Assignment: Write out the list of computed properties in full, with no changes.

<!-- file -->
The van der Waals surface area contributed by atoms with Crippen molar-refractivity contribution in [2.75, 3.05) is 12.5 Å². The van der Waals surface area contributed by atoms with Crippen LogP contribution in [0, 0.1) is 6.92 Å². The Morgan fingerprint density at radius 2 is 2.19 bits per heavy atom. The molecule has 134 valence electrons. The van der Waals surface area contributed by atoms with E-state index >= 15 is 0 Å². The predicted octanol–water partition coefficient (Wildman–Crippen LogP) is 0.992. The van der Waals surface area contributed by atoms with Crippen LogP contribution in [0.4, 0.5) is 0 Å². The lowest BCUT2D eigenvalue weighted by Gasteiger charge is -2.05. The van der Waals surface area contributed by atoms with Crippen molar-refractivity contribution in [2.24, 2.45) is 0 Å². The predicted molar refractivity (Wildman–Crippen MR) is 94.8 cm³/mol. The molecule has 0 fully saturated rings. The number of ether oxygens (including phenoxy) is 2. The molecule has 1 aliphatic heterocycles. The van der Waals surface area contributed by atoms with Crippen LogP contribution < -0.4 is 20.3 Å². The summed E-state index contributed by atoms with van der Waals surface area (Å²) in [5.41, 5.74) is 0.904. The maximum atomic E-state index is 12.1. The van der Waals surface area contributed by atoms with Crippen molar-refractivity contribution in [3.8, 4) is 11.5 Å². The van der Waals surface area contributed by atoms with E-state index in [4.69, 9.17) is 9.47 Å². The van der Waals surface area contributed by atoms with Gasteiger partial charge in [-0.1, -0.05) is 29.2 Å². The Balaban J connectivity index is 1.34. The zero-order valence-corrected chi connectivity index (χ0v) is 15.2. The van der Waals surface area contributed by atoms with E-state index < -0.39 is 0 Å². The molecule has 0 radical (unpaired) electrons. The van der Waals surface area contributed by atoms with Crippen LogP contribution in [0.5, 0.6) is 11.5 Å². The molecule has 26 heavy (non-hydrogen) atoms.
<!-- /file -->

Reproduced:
The van der Waals surface area contributed by atoms with Crippen molar-refractivity contribution in [2.75, 3.05) is 12.5 Å². The van der Waals surface area contributed by atoms with Crippen LogP contribution in [0, 0.1) is 6.92 Å². The Morgan fingerprint density at radius 2 is 2.19 bits per heavy atom. The molecule has 134 valence electrons. The van der Waals surface area contributed by atoms with E-state index >= 15 is 0 Å². The predicted octanol–water partition coefficient (Wildman–Crippen LogP) is 0.992. The van der Waals surface area contributed by atoms with Crippen LogP contribution in [0.4, 0.5) is 0 Å². The lowest BCUT2D eigenvalue weighted by Gasteiger charge is -2.05. The van der Waals surface area contributed by atoms with Crippen molar-refractivity contribution in [2.24, 2.45) is 0 Å². The predicted molar refractivity (Wildman–Crippen MR) is 94.8 cm³/mol. The molecule has 0 fully saturated rings. The number of ether oxygens (including phenoxy) is 2. The molecule has 1 aliphatic heterocycles. The van der Waals surface area contributed by atoms with Crippen LogP contribution < -0.4 is 20.3 Å². The summed E-state index contributed by atoms with van der Waals surface area (Å²) in [5.41, 5.74) is 0.904. The maximum atomic E-state index is 12.1. The van der Waals surface area contributed by atoms with Crippen molar-refractivity contribution in [3.8, 4) is 11.5 Å². The van der Waals surface area contributed by atoms with E-state index in [4.69, 9.17) is 9.47 Å². The van der Waals surface area contributed by atoms with Gasteiger partial charge in [-0.1, -0.05) is 29.2 Å². The Balaban J connectivity index is 1.34. The zero-order valence-corrected chi connectivity index (χ0v) is 15.2. The van der Waals surface area contributed by atoms with E-state index < -0.39 is 0 Å². The molecule has 0 radical (unpaired) electrons. The van der Waals surface area contributed by atoms with Crippen LogP contribution in [0.5, 0.6) is 11.5 Å². The molecule has 26 heavy (non-hydrogen) atoms.